Since I began traveling in Europe in 2015, I have visited many WWI and WWII museums, concentration camps, memorials, battlefields, cemeteries, destroyed villages, bomb craters, and other places in which sad/bad/negative/evil things took place. Being an empath I tend to feel much of the energy in these spaces, whether than is positive or negative. I know many of my readers experience similar things. How often do you consider the emotions these places create in you that can be used for change and healing? Or do you experience them for a moment and brush them off and move on?
I read an article recently called, Why We Should Visit Museums That Make Us Think and Cry. I tend to feel, think, and cry in many places I visit so this article really called to my soul. The article focuses more on human and civil rights museums rather than military, but the concept is still the same.
“It’s really important to consider historic and contemporary issues from multiple perspectives so we can combat bias and prejudice – which we might not even realize we have until presented with an alternative view. This is fundamental to understanding and promoting human rights.” Throughout history, and even today, we can see patterns of denial and minimization of human-rights atrocities, along with efforts to silence the survivors and witnesses. These issues are not easy or comfortable, but it’s our role and responsibility to provoke thought and conversation that leads to education – which is the most powerful force for human rights in the world.”Dr. Jodi Giesbrecht, CMHR director of research and head curator
Why Are These Spaces Important?
These spaces are important because for many of us, not all, they create conversation. Often we will visit places like this with someone. As we wander through an exhibit, a cemetery, a concentration camp, or other place, things call to us that we must comment on. Through conversation we hear someone else’s point of view about what is being expressed in the exhibit, etc. Conversation may create questions or points of view for us to sit with, meditate on, journal on, that we had not considered.
These spaces through conversation, meditation, thinking, push us to feel something more than we might have just reading an article or seeing someone’s vacation photos on Facebook. This may then create the need in us to do something about the issues we now know more about. This includes things from history like the Holocaust or combat in World War II.
How can we do something about those issues since they are in the past? Many people are still dealing with the trauma and effects of these events, among many others that have happened in our collective history. Inherited trauma creates in the descendants of those who participated or lived through these events, issues that create chaos, depression, sadness, anxiety or panic and many other things in their lives. Unresolved grief can devastate a family for generations. Yet by visiting these places that evoke emotions and thought, we can best determine how we personally should move forward to help heal the collective.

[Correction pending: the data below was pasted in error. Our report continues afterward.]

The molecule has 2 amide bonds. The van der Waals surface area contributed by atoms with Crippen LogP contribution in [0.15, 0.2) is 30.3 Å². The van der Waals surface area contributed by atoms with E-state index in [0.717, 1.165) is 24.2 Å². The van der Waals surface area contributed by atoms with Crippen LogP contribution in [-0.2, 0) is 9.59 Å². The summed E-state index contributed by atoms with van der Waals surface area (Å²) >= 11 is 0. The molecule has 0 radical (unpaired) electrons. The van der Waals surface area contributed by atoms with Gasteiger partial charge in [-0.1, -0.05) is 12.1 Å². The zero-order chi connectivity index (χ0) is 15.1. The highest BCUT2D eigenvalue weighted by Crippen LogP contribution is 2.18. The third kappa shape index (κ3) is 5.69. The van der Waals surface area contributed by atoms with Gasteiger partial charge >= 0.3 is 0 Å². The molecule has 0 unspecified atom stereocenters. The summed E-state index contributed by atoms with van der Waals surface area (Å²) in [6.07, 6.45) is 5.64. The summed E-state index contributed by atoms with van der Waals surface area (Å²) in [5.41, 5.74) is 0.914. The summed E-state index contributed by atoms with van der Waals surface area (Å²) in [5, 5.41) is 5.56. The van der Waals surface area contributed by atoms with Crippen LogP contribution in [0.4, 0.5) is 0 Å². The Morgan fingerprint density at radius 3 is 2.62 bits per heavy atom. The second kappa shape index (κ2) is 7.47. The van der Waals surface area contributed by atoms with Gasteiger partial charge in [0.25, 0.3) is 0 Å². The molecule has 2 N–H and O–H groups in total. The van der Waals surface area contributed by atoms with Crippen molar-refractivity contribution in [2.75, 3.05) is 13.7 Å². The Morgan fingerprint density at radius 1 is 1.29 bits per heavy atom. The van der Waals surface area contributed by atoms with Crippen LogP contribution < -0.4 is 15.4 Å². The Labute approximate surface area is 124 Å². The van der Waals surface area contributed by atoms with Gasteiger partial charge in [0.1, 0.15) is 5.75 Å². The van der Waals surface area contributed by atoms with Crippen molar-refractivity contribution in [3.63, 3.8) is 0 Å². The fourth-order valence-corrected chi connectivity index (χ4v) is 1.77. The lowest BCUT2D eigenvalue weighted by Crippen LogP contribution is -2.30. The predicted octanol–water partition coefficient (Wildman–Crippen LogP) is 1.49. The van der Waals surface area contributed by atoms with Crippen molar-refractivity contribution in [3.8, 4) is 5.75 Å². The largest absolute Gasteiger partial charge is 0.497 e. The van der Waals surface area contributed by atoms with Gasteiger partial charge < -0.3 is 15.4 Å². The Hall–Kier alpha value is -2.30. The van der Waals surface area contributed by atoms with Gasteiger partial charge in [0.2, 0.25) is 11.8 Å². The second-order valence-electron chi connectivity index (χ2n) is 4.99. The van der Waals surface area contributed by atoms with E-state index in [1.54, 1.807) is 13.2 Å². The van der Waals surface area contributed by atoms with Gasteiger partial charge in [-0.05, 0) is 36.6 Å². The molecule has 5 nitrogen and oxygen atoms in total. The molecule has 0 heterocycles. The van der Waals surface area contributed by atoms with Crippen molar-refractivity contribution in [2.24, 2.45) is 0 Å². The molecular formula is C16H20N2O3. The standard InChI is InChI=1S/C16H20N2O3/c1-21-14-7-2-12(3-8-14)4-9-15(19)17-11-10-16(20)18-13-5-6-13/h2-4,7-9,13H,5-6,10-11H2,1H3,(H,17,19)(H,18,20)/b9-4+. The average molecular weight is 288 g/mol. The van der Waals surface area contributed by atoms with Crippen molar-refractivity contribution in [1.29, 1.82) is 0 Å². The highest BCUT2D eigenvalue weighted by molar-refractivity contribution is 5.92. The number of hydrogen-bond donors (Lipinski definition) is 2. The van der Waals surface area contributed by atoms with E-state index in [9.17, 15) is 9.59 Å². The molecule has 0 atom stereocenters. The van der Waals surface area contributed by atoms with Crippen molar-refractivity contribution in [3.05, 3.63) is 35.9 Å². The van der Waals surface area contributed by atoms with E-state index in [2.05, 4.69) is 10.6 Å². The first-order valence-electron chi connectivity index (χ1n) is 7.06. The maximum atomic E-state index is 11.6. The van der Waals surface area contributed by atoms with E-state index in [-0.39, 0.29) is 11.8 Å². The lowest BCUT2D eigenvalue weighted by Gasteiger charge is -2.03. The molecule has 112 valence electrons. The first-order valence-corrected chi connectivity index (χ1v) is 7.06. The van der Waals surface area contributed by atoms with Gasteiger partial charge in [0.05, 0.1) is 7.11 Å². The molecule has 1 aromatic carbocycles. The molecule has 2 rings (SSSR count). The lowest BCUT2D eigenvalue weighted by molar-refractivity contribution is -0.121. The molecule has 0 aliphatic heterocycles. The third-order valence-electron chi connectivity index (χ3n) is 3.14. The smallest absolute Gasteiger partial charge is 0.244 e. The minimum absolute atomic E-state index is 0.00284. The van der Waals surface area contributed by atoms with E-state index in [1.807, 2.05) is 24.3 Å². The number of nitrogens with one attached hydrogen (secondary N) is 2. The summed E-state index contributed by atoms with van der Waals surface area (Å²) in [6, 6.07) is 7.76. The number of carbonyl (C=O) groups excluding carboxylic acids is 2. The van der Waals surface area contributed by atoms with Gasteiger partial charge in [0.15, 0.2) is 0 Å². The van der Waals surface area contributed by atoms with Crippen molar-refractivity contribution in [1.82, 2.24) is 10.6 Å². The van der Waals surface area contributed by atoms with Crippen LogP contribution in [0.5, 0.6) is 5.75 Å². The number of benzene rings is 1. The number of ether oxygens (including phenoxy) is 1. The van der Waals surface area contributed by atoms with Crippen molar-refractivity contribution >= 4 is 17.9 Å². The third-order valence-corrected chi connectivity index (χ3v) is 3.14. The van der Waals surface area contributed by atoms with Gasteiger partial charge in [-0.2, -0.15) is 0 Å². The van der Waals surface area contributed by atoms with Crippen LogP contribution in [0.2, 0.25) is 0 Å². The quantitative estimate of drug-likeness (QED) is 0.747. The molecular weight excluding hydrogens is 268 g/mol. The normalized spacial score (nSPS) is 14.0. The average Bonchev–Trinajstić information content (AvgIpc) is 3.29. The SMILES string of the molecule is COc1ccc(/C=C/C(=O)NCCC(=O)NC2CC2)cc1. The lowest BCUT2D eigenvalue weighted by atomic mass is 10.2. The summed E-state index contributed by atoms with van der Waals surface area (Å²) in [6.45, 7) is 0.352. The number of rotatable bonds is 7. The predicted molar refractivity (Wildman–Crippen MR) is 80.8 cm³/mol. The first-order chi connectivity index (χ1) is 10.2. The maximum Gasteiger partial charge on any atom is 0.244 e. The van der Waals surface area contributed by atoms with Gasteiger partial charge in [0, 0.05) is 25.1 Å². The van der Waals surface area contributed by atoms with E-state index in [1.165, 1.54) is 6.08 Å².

Doing something could be that we start talking with our own families about their experiences in the war, civil rights, genocide, Holocaust, or other collective trauma events. Writing those stories, learning the lessons, and sharing with others – even within our family – will help.
My belief and what I have experienced throughout my career as a family and military researcher is that if I can impact ONE person, it will ripple out beyond anything I can imagine. Some people do not believe this. They believe you have to stand and speak in front of thousands to have any effect on change or healing. That isn’t my belief. I have seen that if I help one person – teach one person – facilitate some healing in one person – they will go on to do more and tell others what their experience was and how the learned/changed/healed – and that may inspire someone else to look at their life and beliefs and make changes.
What is Your Experience in These Places?
What have you experienced in these places? Where did you go? What happened while you were there? What thoughts and changes did you make? What conversations did you have? How did it impact your life, living, and reality? I’d love to hear from you in the comments.
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Are you ready to learn the bigger picture of your family member’s military service? There are many ways we can help you with research – we offer full service history research, we can help with evaluating what you have to prepare a research plan for you to do some of it yourself, we help you process what you learn through the research, and we can help you write the stories. Just email us at the address below to schedule a free phone consult to discuss options.
Want to travel in your service member’s footsteps? We are a firm with not only hands-on document experience but also travel experience and can connect you with a guide or suggest places to stay and visit. We are taking new clients and can help you find the answers and tell a deeper story about your family member. Email us at firstname.lastname@example.org to set up your free phone consultation today to discuss project options, fees, and time.
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